Special education to get more money

May 29, 1994|By Sherrie Ruhl | Sherrie Ruhl,Sun Staff Writer

Once Harford's budget was ratified by the County Council in the early hours of Wednesday morning, Harford County schools had $340,000 more for special education.

The council, which gave the school system $1 million more than the County Executive Eileen M. Rehrmann had budgeted, unanimously approved the executive's proposed $237.3 million budget for fiscal 1995.

The budget includes a $175 million operating budget -- almost 10 percent higher than fiscal 1994's $160 million -- and $62 million for the highway, water and sewer, and solid-waste budgets.

The tax rate remains unchanged at $2.73 per $100 of assessed value in most of the county. In the three municipalities, Aberdeen, Bel Air and Havre de Grace, it will stay at $2.34.

The council also voted unanimously to give the county's libraries $10,000 to use as they choose. That was in addition to the $200,000 for new books and $240,000 to hire new workers allocated by Mrs. Rehrmann.

Also, the Sheriff's Department will get 16 new cars instead of 11 because 15 new employees won't be hired until later in the fiscal year, permitting the money budgeted for their salaries to be spent on vehicles.

Mrs. Rehrmann increased the school system's budget by about $9 million, to $96 million from the $87 million it received in fiscal 1994.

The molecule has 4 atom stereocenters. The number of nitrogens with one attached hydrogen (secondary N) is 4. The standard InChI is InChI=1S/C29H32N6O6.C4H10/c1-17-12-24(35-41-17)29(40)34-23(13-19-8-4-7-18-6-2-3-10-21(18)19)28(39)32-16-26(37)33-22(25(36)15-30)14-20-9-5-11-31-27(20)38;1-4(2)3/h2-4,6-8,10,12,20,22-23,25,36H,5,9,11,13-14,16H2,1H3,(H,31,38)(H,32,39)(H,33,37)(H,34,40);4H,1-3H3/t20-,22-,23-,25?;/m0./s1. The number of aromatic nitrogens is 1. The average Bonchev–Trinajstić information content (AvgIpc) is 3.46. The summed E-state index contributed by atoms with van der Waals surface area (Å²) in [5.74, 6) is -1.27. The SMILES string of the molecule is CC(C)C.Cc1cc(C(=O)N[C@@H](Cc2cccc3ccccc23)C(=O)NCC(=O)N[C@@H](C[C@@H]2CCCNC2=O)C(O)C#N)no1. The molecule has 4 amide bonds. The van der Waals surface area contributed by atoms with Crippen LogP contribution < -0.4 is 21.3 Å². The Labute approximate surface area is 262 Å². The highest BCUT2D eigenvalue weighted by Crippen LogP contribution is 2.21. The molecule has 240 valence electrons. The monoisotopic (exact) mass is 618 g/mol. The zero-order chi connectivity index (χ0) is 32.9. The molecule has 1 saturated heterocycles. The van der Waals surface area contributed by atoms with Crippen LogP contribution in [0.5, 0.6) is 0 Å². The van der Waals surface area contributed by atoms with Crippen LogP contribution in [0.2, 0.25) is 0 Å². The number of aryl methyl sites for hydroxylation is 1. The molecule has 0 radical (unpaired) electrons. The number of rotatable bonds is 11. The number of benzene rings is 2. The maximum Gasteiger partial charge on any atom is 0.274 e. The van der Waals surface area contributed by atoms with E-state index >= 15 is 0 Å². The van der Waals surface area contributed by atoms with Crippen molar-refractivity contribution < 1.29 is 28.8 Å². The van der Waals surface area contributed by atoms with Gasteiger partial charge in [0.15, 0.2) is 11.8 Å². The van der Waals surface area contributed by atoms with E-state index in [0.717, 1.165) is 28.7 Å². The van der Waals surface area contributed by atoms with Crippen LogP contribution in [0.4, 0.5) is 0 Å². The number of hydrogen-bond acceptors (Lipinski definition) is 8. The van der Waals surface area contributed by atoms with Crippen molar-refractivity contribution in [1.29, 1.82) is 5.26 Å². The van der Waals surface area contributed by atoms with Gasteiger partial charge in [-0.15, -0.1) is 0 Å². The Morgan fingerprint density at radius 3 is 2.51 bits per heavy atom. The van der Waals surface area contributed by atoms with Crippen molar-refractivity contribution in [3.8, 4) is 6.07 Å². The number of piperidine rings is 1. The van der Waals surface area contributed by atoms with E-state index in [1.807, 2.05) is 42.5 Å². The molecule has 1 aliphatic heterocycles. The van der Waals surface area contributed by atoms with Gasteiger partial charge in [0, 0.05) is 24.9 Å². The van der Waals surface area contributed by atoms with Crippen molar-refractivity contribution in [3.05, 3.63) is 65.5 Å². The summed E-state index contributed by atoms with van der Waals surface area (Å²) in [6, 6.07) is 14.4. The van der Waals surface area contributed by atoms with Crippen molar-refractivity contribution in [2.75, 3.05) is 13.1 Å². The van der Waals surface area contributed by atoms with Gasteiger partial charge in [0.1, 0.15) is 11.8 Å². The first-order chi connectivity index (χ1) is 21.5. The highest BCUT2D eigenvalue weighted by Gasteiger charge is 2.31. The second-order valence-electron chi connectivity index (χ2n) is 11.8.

The school system had asked for a $14 million increase.

The system's special education program would have fallen behind if the additional $340,000 had not been allocated, said John M. Mead, director of pupil services for county schools.

The money will be used to hire five teachers and 10 instructional assistants to work with students with disabilities, he said.

About $30,000 will be used to train teachers how to work with students with disabilities, he said.

Students with disabilities include those with physical handicaps, vision or hearing impairments, learning disabilities or mental retardation.

About 4,500 of the school system's 35,000 students need some type of assistance, Mr. Mead said. A student might need help in one subject or require almost constant one-on-one assistance.

In late 1992, the school board passed a five-year plan to integrate most students with disabilities into regular classrooms.

To do that, the school system needed to add elevators and ramps to some schools, train teachers who were already in the classroom and invest in technology such as computers to make inclusion work.

The system also had to hire teachers and instructional assistants who were trained to work with these students. Mr. Mead said most of the special education budget goes for salaries and benefits.

The integration plan is also necessary to bring Harford County into compliance with state and federal laws requiring that children with disabilities be educated in the least-restrictive environment -- typically a neighborhood school.

Almost always that is a school in the student's neighborhood, the "home" school he would attend if he had no disabilities.

The school system will use the remaining $660,000 or so to hire additional teachers and to open a night school for potential high school dropouts in Aberdeen.

The money will also be used to sustain Chapter One, a federal program for disadvantaged elementary-age children. The program teaches children reading and basic math.

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